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Pope announces plans to expand women’s role in Vatican

Pope Francis speaks during an interview with Reuters at the Vatican on July 2. (Remo Casilli/Reuters)
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ROME — In a historic first, Pope Francis announced his intention to include two women on the committee advising him on the selection of bishops, in an interview published Wednesday.

In the interview with Reuters, conducted on July 2 at his residence, Francis said he was “open to giving [women] an opportunity,” including lay ones, to take on more top jobs in the administration, as allowed by a recent reform of the Vatican Curia.

“Two women will be appointed for the first time in the committee to elect bishops in the Congregation for Bishops,” he said, while stopping short of naming names or offering a time frame for the nomination. “This way, things are opening up a bit.”

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Giovanni Maria Vian, a former editor of the Vatican’s newspaper and historian of early Christianity, called it “a matter-of-factly novel signal, and a welcome one at that, wished for by the vast majority of the faithful, not just the public opinion.”

“Over 19 centuries there may have been exceptions, but as a rule the selection of the Roman church’s ruling class has always been strictly internal,” he told The Washington Post.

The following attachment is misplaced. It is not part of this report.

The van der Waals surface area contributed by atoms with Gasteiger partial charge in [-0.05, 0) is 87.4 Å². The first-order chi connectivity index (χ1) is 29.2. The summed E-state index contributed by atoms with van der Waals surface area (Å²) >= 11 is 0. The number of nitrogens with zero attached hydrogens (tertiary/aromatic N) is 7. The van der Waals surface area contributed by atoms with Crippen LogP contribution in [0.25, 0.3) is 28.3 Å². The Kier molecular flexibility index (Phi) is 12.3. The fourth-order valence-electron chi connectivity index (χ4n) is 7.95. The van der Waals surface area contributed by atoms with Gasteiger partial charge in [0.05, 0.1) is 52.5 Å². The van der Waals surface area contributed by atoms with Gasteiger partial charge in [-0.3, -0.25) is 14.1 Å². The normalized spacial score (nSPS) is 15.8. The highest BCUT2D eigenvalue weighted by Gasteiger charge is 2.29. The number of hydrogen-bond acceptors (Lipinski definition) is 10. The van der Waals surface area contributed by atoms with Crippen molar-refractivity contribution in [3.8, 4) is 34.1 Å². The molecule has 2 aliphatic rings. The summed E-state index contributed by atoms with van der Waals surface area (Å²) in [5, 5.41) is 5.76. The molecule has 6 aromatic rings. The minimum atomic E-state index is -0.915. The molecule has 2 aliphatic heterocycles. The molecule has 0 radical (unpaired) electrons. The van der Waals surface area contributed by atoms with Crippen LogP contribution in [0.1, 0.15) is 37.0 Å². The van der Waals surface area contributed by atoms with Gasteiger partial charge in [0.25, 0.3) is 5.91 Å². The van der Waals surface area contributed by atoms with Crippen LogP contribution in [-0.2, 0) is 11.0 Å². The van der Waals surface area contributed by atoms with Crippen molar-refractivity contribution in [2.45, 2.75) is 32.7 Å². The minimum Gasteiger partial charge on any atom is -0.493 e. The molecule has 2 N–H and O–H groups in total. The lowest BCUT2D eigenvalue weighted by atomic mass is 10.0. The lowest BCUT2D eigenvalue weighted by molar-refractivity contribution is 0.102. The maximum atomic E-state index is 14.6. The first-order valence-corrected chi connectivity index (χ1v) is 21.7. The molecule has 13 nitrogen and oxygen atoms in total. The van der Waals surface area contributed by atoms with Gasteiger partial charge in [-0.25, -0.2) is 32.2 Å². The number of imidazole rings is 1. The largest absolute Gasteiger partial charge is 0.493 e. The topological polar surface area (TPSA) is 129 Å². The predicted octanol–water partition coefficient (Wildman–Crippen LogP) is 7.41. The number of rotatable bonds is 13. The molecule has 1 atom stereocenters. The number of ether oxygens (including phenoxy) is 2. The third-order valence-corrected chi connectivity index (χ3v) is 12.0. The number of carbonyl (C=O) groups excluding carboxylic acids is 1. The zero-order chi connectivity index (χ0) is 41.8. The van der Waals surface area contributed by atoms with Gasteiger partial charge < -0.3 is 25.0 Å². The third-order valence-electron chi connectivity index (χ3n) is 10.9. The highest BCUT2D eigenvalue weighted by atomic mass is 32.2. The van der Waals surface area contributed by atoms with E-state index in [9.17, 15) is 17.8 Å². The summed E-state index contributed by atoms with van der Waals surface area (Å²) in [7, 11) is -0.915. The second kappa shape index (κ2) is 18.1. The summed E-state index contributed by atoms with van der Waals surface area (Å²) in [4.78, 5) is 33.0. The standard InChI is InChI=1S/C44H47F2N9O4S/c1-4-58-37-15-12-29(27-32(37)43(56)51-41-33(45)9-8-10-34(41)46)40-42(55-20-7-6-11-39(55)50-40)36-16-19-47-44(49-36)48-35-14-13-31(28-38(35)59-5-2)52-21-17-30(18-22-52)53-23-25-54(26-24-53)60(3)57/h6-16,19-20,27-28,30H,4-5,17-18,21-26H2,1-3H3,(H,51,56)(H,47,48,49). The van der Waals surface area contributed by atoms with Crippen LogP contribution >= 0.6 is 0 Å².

In the interview, Francis noted how, for the first time, he chose a woman, Sister Raffaella Petrini, to fill the No. 2. position in the city-state’s governorship.

Francis, who has hired other nuns and lay women to steer Vatican departments, also mentioned to Reuters the possibility of hiring women to lead the Department for Catholic Education and Culture, as well as the Apostolic Library — both currently headed by men.

Some Vatican watchers, though, said they were unconvinced that Francis’s move — if it actually comes to pass — would have much impact.

“When more women are involved I’m only happy, but we’re very late to this party,” said theologian Cettina Militello, the chair of Woman and Christianity at Marianum, a pontifical institute in Rome.

“It should’ve been obvious, as the [whole] people of God should be included, just like in the ancient church,” she said, noting that change may be limited by the thinking of the particular women selected. “Women who guarantee continuity, possibly conservative, are still mostly preferred.”

Lucetta Scaraffia, founder of an all-female monthly Vatican publication, was equally unsure.

“I’m always quite skeptical of these callings from above, of women being cherry-picked by the hierarchy, who are very obedient, and will only do what priests want,” she said.

The naming of bishops is not only dependent on the advisory board, Scaraffia said, but also involves assessments conducted locally, where written statements are required of many people, including bishops, priests and male notables.

“But only rarely the opinion of women is ever elicited. Even if they’re Superior Generals, nuns who would know the candidate well, and would also be freer to talk, as they’re not their competitors,” she said.

Regardless of what happens within the board, Scaraffia said, if women aren’t equally heard during these local assessments, the nomination of bishops will never change.

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